Kind of cool, eh? And JFTHOI*, here’s a clean shot of the mountain, followed a clean shot of the geese:
* Just for the heck of it
Speaking of Mt. Shasta, landing 2052 (September 2013) featured the mountain. I presented some cool geology and have a lot of great pictures. Highly recommended reading. Just type Shasta in the search box, above.
Moving much closer to my landing – here’s what Wiki has to say about Fort Jones:
Fort Jones is a city in the Scott River Valley area of Siskiyou County, California. The population was 839 at the 2010 census, up from 600 as of the 2000 census. It was founded in 1850 in response to placer gold being found in the Scott River valley and tributaries.
The town was originally named Scottsburg (ca. 1850), but was changed to Scottsville shortly afterward. In 1852, the site was again renamed Wheelock, this time in honor of a local businessman. In 1854, a post office was established and the town was renamed again, becoming known as Ottitiewa, the Indian name for the Scott River branch of the Shasta tribe. The name remained unchanged until 1860 when local citizens successfully petitioned the postal department to change the name to Fort Jones.
I’ll put my two cents in (as I always do): I’d’ve stuck with Ottitiewa.
True confession: I don’t think I’ve ever typed “I’d’ve” before just now. I like it!
Here’s a little agricultural trivia, also from Wiki:
In the early years of the Twentieth Century, the northern Scott River tributaries of Moffett and McAdams creeks were extensively settled by the Portuguese. The Irish surname Marlahan lives on after that family received a shipment of British hay seed infected with the seed of a plant known as Dyers Woad.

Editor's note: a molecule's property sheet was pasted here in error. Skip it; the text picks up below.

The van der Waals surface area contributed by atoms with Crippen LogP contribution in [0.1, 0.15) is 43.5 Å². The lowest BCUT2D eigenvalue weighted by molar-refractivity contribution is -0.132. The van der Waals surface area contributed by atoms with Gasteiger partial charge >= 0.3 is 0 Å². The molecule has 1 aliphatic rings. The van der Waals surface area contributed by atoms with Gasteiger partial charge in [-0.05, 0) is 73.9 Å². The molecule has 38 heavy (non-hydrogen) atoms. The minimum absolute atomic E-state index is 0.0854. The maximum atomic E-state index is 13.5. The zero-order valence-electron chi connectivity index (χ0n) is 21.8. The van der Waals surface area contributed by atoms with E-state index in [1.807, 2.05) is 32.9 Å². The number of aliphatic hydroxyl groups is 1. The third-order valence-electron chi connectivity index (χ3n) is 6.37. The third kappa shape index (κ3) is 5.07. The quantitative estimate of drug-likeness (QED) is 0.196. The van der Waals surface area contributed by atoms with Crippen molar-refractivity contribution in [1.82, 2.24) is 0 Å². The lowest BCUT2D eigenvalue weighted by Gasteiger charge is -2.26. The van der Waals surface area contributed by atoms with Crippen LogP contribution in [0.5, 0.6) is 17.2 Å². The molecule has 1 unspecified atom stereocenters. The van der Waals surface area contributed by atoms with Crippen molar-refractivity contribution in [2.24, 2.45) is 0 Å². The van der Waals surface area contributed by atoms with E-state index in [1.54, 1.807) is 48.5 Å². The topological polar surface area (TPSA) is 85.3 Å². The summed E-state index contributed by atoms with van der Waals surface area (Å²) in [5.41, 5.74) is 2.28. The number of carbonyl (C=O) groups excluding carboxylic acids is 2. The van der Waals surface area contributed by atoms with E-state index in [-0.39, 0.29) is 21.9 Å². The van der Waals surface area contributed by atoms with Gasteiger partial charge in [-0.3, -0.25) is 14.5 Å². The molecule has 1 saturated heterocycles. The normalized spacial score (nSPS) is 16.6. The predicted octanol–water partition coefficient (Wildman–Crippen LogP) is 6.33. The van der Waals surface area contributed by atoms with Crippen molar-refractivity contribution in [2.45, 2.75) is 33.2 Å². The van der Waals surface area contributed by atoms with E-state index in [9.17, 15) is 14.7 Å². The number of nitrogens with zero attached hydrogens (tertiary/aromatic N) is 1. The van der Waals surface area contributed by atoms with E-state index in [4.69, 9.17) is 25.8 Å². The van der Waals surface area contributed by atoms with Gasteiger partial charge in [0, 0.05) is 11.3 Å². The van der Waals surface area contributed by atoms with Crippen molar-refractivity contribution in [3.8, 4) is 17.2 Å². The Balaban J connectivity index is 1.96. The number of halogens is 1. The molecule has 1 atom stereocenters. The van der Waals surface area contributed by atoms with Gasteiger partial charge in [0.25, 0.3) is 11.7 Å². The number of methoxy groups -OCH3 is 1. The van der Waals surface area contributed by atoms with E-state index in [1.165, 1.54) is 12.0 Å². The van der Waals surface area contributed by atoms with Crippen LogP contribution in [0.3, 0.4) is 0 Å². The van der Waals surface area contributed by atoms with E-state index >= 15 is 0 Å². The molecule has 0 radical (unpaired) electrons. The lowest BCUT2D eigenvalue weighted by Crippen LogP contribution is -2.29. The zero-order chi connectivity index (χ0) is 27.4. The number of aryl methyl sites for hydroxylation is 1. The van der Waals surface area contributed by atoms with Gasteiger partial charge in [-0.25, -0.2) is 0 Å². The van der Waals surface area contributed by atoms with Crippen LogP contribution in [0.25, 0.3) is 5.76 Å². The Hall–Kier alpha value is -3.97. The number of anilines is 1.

Those seeds spread their spawn throughout Scott Valley, culturing a plant known in the area as Marlahan Mustard. The plant has a beautiful, canary plume in the spring which matures to small, black, hard seeds. Unfortunately, the herbivore beasts of burden will not eat hay in which this plant exists, and ever since it has been a scourge on the ranchers of Scott Valley.
Here’s a lovely picture of dyers woad, from the Bureau of Land Management (OK, it’s WY, not CA):
And get this! I mentioned at the beginning of this post that I discovered I landed in McAdams Creek Valley because of a Panoramio picture. Well, here’s the photo, entitled “Looking South on McAdam’s Creek” by BeanePatch (taken just down the road from the same bridge over McAdams Creek featured earlier):
So whaddya think? The yellow is Marlahan Mustard?
Anyway, there’s not much to say about the historic Fort Jones. It was established in 1852 (about a mile south of the current town) to protect miners and settlers in the area. It just so happens that some famous Civil War officers were stationed there in the 1850s, including Philip Sheridan (Union, best known for Appomattox), John Hood (Confederate, Gettysburg) and George Pickett (Confederate, Gettysburg). Ulysses Grant was ordered to go there. He refused and was AWOL for a period. Evidently, he somehow managed to resurrect his career . . .
I found this random (but cool) old photo, from PoliceGuide.com (Siskiyou County page). The caption is below:
Nice old cabinet photo by A. Liljegreen, a traveling photographer who worked out of Happy Camp and Fort Jones, CA in Siskiyou county.
From SiskiyouHistory.org: Imagine that it’s 1886 and you want to take the stage coach from Yreka to Fort Jones. This is it (getting ready to leave Yreka):
I’ll close with this Pano shot of the Scott River Valley (about five miles east of my landing), by TwisselMaster:
That’ll do it.
© 2015 A Landing A Day